Tony Geist, On Translating Poetry: Treading the Line between the Excessively Literal and the Excessively Liberal

Submitted by Casey Colvin on
Professor Tony Geist

The academic year’s first Translation Studies Colloquium, sponsored by the Simpson Center for the Humanities,  was held on October 29th, 2021 virtually, via Zoom.  In this well-attended talk, Professor Geist contextualized translation as a collaborative process evidenced in his classrooms, offering both theoretical framing and practical strategies for doing and teaching translation. He shared with the audience his experience in teaching contemporary Latin American and Spanish poets and talked about the role of poetry in different cultures. 

Geist explained the process of his translation course, wherein students are grouped by interests and complementary skill sets, maximizing the power of collaboration. Geist shared the process in which he introduces each poet and their work, and then students are assigned their poems. As students progress through their translations, they share their work with the  authors who, in turn, respond personally to the students’ translation, giving suggestions, clarification and encouragement. Oftentimes an ongoing conversation develops between the poets and students, negotiating the meaning within the poems. The course culminates in a final class in which the students, the professor and the poets gather together for a recital of the works and their translations, with a discussion that follows.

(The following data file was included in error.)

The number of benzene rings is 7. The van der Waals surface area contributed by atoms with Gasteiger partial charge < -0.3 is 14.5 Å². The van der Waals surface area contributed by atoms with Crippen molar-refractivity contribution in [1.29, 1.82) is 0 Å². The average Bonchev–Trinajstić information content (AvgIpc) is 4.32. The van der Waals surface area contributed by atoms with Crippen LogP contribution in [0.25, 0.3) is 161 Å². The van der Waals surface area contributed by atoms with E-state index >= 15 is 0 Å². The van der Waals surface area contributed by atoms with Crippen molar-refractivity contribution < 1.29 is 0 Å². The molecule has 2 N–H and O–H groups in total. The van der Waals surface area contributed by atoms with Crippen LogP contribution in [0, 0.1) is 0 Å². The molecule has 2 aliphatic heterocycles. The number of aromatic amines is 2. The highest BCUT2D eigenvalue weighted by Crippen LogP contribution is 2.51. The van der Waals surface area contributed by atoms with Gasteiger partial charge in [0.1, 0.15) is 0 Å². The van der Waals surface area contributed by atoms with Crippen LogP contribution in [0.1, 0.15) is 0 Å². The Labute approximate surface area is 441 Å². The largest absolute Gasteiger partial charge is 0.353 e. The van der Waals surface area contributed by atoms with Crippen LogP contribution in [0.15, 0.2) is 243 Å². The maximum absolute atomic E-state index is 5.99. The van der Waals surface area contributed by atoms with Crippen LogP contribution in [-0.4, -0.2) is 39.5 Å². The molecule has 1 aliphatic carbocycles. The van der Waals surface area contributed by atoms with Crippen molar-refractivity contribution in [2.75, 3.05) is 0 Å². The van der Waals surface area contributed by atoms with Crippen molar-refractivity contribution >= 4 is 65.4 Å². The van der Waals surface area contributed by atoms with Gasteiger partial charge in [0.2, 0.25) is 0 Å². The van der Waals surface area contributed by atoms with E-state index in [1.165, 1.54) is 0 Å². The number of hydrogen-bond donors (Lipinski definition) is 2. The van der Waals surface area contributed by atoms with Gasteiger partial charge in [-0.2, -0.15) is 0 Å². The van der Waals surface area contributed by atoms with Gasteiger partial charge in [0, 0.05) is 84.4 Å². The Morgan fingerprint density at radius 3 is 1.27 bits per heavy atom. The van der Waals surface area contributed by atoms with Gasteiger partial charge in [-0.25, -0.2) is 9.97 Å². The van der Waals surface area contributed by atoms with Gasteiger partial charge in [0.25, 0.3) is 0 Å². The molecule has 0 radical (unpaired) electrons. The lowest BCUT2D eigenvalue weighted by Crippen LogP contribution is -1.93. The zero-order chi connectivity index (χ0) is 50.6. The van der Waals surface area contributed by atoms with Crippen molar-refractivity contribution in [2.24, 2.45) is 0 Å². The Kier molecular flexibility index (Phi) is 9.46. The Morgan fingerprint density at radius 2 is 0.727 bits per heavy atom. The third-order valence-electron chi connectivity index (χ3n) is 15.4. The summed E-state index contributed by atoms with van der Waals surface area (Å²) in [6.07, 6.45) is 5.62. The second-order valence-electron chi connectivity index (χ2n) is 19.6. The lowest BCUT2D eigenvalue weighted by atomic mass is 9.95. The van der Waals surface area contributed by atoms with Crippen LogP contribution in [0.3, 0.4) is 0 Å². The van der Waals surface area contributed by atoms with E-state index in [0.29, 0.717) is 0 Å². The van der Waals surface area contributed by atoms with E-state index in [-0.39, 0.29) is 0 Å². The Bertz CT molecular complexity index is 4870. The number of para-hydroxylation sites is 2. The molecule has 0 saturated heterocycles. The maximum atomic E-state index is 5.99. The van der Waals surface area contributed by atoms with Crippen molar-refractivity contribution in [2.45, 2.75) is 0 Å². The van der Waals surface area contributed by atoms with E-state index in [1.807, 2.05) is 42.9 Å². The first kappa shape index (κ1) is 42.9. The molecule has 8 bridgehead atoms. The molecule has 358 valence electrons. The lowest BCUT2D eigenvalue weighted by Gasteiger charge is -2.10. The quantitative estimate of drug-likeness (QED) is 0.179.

When asked “Why poetry?” Geist answered that because many American students not only do not like poetry but are often afraid of it is precisely why he has them translate it. By working through each poem line by line and word by word, they begin to lose their fear of it.

At the end of his presentation, Geist shared with the audience examples of his own translations of poems from the book Roma, peligro para caminantes / Rome, pedestrians beware / Roma, Pericolo per i viandanti. 

Geist’s presentation was followed by a lively Q and A.

Anthony Geist is Professor of Spanish and Comparative Literature. His publications center modernism and postmodernism in twentieth-century peninsular poetry, including La poética de la generación del 27 y las revistas literarias: De la vanguardia al compromiso, Modernism and its Margins: Reinscribing Cultural Modernity from Spain and Latin America, Jorge Guillén: The Poetry and the Poet, and the edition of the Obra poética de Julio Vélez.

Article By Sabrina Spannagel Bradley